Leaked Emails Reveal Sick Plan Obama Has for Christian Organizations
The Obama administration has been under fire from conservative critics for attempting to mandate that organizations violate closely held religious beliefs and pay for employee contraception to comply with Obamacare.
The administration then adopted a curious tax provision (26 U.S.C. § 6033) that exempted some entities from filing tax returns as the mechanism for determining which religious groups are exempt from the contraceptive mandate and basically required these entities to beg the Department of Health and Human Services for an “accommodation.”
Now, it has been revealed — through internal government emails obtained via the Freedom of Information Act — that the administration wasn’t really concerned with accommodating religious interests when structuring that tax provision, according to the National Review.
Instead, the officials were more concerned over which religious groups would or would not fit into the exemption rather than providing religious accommodations in general.
This internal targeting of Christian organizations was going on as early as October 2011, as emails among officials show that the administrations was curiously interested in the student insurance coverage at Catholic universities.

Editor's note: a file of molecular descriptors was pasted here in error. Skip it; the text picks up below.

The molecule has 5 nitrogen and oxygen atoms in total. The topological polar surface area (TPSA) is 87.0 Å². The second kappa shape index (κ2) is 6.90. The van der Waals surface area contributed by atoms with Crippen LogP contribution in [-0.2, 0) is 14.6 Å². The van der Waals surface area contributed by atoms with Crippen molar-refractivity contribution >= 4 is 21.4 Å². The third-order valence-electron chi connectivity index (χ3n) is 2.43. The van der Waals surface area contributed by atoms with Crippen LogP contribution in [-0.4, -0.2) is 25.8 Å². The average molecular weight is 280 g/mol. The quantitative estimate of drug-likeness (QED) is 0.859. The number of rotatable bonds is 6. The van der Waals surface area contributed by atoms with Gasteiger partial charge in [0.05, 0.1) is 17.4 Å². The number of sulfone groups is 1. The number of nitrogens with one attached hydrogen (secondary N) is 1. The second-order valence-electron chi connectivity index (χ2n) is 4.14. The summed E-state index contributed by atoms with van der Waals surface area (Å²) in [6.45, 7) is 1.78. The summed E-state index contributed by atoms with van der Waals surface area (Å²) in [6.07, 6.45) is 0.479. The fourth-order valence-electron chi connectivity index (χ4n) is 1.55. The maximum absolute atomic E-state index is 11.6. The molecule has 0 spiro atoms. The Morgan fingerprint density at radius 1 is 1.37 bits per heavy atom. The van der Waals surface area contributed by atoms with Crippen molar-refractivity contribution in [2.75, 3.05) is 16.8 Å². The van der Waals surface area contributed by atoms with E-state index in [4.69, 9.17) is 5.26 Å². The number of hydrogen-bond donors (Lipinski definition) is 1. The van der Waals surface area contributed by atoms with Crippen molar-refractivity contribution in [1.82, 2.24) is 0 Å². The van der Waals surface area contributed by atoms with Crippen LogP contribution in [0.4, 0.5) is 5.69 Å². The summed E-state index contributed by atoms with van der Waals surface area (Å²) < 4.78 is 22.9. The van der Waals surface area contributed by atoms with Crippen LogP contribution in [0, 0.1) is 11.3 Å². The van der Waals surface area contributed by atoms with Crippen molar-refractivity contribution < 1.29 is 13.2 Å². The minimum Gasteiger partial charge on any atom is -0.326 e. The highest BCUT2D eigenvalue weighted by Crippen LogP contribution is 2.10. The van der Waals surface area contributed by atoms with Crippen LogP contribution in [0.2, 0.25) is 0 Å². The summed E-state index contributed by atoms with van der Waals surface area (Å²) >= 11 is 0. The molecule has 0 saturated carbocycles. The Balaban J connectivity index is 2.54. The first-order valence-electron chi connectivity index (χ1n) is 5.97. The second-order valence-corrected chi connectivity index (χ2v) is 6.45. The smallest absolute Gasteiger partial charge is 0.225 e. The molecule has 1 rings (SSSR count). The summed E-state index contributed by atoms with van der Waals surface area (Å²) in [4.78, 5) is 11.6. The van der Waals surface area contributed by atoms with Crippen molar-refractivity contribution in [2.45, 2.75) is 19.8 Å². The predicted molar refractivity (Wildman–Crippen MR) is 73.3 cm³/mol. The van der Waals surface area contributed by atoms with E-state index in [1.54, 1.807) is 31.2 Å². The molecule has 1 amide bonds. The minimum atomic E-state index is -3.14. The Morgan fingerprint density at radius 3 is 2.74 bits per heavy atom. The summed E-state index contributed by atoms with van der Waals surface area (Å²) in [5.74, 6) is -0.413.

Then, in emails from July 2012, officials were trying to ensure that the contraceptive mandate would treat the U.S. Conference of Catholic Bishops – the spiritual leaders of Roman Catholic entities in the United States – differently from the colleges, charities, and other groups that they lead.
These documents were originally discovered during congressional inquiries into the sharing of tax information between the IRS and the White House.
As Carrie Severino of the National Review will argue in a friend-of-the-court brief to Zubik v. Burwell — a contraceptive mandate case involving the Little Sisters of the Poor — the content of these emails is fatal to the administration’s claim that structuring the contraceptive mandate this way was an effort to respect the religious groups’ religious objections. Instead, Severino writes, it was an arbitrary choice that failed to take into account the virtually identical religious freedom interests shared by groups granted and denied an exemption from the mandate.
Hopefully, the Supreme Court will see that this is just the administration’s attempt to discreetly chip away at religious freedom.
If not, we’re in trouble, folks. The war on Christianity will only get worse if Obama is allowed to do this to religious organizations.